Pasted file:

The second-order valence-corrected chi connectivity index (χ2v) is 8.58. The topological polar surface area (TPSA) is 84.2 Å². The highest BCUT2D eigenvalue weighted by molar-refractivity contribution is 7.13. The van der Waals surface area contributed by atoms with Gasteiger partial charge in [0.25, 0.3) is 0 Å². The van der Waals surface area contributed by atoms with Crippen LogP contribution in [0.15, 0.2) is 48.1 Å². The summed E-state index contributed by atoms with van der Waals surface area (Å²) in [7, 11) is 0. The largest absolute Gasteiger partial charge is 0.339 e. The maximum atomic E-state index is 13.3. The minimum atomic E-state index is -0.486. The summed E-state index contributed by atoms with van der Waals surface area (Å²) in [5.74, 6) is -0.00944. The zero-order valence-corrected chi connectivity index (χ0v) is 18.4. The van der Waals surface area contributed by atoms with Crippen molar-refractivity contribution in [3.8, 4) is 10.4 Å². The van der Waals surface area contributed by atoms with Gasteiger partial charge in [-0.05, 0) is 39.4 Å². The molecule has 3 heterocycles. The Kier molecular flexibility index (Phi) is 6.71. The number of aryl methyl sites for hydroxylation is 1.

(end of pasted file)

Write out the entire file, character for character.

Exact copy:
The second-order valence-corrected chi connectivity index (χ2v) is 8.58. The topological polar surface area (TPSA) is 84.2 Å². The highest BCUT2D eigenvalue weighted by molar-refractivity contribution is 7.13. The van der Waals surface area contributed by atoms with Gasteiger partial charge in [0.25, 0.3) is 0 Å². The van der Waals surface area contributed by atoms with Crippen LogP contribution in [0.15, 0.2) is 48.1 Å². The summed E-state index contributed by atoms with van der Waals surface area (Å²) in [7, 11) is 0. The largest absolute Gasteiger partial charge is 0.339 e. The maximum atomic E-state index is 13.3. The minimum atomic E-state index is -0.486. The summed E-state index contributed by atoms with van der Waals surface area (Å²) in [5.74, 6) is -0.00944. The zero-order valence-corrected chi connectivity index (χ0v) is 18.4. The van der Waals surface area contributed by atoms with Crippen molar-refractivity contribution in [3.8, 4) is 10.4 Å². The van der Waals surface area contributed by atoms with Gasteiger partial charge in [-0.05, 0) is 39.4 Å². The molecule has 3 heterocycles. The Kier molecular flexibility index (Phi) is 6.71. The number of aryl methyl sites for hydroxylation is 1.